Trailblazing Women in STEM

Stock photo of female scientists
Women’s participation in STEM occupations is on the rise.

Our country has come a long way in expanding women’s access to roles in science and technology. During National Women’s History Month, with the 2017 theme of “Honoring Trailblazing Women in Labor and Business,” we recognize trailblazing work being done to bring more women into these fields.

This includes women like Gertrude Elion, a Nobel Prize winner and first-generation American, who helped ensure women could follow her path by setting up a scholarship for chemistry students. Grace Hopper, one of the first programmers of the Harvard Mark I computer and inventor of the first compiler for a computer programming language, demonstrated that women, too, could harness the innovative power of science and technology.

Marjorie Lee Browne, a professor of mathematics who set up one of the first computer labs at a historically black college in 1960, set the stage for those underrepresented in information technology. Lilian Wu, a prominent research scientist and corporate executive, advocates for policies that promote women’s continuing advancement in science, technology, engineering and math (otherwise known as STEM) fields.

STEM occupations are of special interest for a variety of reasons. Among other benefits, STEM jobs typically have relatively low levels of unemployment and higher wages, and these fields are foundational to research and development.

While women make up nearly half of the workforce, they make up only 26 percent of STEM workers. Though progress has been made in the fields of math and science, women remain significantly underrepresented in engineering and information technology. Women’s increased early exposure to science in schools has laid the groundwork for their participation in science-related occupations. In fact, the representation of women among life and physical scientists has increased from 14 percent in 1970 to 41 percent in 2015.

On the other hand, women’s share of employment in computer occupations declined from a peak of 34 percent in 1990 to 25 percent in 2015, and since 1990 there has been little growth in women’s employment in engineering, where it sits at about 14 percent. However, programs such as Kimberly Bryant’s Black Girls Code are providing role models and offering opportunities to learn computer programming.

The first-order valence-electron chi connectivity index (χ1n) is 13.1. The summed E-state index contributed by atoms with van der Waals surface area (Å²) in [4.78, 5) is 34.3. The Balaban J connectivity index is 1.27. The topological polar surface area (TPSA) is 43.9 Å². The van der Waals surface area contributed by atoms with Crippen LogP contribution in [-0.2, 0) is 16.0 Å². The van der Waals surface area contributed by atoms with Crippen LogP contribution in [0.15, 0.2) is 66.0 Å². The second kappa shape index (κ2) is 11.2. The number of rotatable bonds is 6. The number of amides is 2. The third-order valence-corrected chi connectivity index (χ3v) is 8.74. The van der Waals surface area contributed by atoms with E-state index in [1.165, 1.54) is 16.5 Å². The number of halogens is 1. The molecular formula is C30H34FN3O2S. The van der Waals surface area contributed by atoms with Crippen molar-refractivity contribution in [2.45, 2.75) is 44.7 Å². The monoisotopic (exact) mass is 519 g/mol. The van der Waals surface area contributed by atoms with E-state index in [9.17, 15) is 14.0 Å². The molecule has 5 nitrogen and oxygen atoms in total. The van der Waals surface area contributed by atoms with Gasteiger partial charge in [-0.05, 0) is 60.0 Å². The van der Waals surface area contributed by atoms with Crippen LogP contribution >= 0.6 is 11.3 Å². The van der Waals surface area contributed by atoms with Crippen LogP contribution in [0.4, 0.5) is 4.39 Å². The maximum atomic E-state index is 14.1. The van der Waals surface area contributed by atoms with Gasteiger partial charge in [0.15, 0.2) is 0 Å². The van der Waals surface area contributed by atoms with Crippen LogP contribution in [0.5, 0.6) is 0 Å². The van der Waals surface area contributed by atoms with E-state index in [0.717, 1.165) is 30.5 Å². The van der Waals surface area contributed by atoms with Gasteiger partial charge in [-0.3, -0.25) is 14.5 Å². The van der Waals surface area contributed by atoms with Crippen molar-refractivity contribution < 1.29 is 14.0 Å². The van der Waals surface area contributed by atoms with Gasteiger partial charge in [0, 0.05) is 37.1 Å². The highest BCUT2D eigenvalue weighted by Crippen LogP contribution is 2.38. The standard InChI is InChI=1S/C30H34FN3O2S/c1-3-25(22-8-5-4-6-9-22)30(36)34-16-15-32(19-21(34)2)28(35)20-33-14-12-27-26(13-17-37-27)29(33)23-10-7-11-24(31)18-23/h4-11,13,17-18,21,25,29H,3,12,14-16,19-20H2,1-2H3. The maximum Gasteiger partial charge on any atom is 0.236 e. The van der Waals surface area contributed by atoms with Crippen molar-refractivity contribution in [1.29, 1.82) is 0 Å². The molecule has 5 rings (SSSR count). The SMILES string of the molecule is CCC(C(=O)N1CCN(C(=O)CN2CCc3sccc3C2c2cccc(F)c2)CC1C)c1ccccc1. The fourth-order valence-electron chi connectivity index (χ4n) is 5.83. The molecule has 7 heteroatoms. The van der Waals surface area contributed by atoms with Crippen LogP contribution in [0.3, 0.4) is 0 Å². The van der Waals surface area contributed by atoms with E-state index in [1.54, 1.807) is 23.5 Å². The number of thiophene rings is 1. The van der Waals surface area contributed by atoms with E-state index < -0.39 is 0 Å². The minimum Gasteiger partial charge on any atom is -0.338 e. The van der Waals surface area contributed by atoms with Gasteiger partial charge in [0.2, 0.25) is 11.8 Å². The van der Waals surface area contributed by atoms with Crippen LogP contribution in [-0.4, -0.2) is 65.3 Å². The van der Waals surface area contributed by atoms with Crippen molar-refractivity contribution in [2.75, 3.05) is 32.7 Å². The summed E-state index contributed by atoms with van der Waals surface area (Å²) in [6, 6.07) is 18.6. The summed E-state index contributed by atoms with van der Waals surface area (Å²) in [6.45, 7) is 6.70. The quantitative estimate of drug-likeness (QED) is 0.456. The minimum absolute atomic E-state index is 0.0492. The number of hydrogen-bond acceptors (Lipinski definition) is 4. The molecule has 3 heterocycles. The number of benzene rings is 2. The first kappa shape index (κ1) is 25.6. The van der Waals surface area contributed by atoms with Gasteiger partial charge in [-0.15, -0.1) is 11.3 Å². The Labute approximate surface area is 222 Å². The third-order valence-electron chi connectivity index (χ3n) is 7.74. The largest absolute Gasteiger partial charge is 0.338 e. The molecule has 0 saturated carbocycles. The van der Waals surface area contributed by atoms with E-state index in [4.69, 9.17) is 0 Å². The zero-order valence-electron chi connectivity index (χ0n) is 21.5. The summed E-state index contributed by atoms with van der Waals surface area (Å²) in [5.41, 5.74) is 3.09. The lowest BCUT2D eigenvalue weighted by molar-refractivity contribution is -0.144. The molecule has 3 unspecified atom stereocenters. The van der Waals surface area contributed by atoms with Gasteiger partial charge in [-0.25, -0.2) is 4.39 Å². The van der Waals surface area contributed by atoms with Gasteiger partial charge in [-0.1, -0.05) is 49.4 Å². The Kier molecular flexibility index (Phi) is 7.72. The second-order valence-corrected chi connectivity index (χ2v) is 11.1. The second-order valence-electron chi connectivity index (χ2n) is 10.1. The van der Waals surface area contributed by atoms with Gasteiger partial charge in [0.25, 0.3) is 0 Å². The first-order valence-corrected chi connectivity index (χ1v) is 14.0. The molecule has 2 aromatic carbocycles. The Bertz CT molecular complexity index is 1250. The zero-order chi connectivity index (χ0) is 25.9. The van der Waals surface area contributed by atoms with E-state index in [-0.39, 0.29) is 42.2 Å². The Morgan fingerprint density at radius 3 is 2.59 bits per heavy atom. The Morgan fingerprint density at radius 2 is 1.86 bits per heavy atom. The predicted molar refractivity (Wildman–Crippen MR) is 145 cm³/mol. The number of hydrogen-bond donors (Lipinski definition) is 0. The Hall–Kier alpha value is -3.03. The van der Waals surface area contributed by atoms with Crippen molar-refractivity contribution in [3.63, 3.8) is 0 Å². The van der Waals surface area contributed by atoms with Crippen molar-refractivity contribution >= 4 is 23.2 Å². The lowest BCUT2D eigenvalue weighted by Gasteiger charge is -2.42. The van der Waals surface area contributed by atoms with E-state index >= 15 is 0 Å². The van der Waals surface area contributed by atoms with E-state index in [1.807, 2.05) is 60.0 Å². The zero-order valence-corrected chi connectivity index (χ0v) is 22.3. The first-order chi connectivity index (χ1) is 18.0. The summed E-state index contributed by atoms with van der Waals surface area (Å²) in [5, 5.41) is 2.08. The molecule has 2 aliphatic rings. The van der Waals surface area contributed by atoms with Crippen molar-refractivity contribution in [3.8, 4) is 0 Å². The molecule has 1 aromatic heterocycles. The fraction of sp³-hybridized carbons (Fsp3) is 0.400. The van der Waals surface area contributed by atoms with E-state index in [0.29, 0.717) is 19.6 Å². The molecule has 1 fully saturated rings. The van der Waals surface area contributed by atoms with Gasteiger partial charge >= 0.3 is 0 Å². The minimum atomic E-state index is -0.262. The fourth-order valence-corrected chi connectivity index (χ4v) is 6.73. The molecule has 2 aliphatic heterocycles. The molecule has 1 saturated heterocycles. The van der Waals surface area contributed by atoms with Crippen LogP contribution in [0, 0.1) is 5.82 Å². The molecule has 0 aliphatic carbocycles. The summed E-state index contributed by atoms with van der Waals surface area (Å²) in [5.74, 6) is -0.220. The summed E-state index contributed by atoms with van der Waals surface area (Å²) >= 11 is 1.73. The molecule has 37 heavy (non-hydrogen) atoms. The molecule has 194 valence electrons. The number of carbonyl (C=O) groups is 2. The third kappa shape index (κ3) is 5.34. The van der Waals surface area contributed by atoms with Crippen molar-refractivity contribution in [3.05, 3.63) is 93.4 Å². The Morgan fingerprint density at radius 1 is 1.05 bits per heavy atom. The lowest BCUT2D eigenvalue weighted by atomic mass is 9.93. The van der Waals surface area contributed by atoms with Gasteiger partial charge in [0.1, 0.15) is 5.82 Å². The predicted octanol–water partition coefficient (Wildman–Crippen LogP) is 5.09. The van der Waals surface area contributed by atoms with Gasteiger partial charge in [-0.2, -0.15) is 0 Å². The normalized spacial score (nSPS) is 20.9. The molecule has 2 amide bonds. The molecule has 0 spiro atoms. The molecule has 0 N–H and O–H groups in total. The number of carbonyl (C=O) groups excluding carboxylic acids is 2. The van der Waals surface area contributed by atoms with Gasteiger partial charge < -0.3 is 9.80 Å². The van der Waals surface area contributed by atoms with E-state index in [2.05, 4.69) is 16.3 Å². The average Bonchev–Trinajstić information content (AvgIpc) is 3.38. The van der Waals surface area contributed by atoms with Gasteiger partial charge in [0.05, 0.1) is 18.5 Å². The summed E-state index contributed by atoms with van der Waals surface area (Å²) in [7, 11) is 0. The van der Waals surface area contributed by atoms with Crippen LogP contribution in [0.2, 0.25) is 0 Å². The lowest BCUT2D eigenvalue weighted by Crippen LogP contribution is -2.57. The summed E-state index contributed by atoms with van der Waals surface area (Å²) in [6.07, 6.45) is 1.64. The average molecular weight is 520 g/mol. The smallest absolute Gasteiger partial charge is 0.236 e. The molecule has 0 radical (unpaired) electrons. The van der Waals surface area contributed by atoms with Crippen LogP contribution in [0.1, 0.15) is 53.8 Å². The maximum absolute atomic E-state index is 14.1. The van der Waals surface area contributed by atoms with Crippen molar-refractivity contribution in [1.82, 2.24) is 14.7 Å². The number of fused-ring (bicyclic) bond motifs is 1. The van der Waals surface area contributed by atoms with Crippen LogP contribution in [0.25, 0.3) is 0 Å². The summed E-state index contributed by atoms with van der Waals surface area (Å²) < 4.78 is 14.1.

Women’s share of employment in STEM occupations


Editor’s note: text-only version of the graphic is below. 

Women make additional contributions to STEM through ownership of science and technology companies. Women own 21.5 percent of professional, scientific, and technical employer businesses and 15.3 percent of information sector employer businesses. Women also own a larger share of businesses in each of these sectors among newer businesses established since the year 2000. Women like Angela Benton (NewMe Accelerator) and Noramay Cadena (Make in LA), for example, are helping women’s business ownership to grow, creating pathways for women entrepreneurs access to funding, including for technology startups.

These pioneering women give us reason for optimism. Through leadership, innovation and coordinated efforts to encourage women’s entrance into these fields, today’s trailblazers are helping to ensure a level playing field in STEM for everyone. Find more resources  and statistics on women’s employment on the Women’s Bureau website.

Joan Harrigan-Farrelly is the deputy director for the department’s Women’s Bureau.






Chart: Women’s share of employment in STEM occupations

Occupation 1970 1980 1990 2000 2015
STEM 7 14 23 25 26
Engineers 3 8 12 12 14
Computer occupations 15 26 34 30 25
Mathematics occupations 15 36 41 44 47
Life and physical scientists 14 21 27 33 41
Social scientists 17 36 51 48 59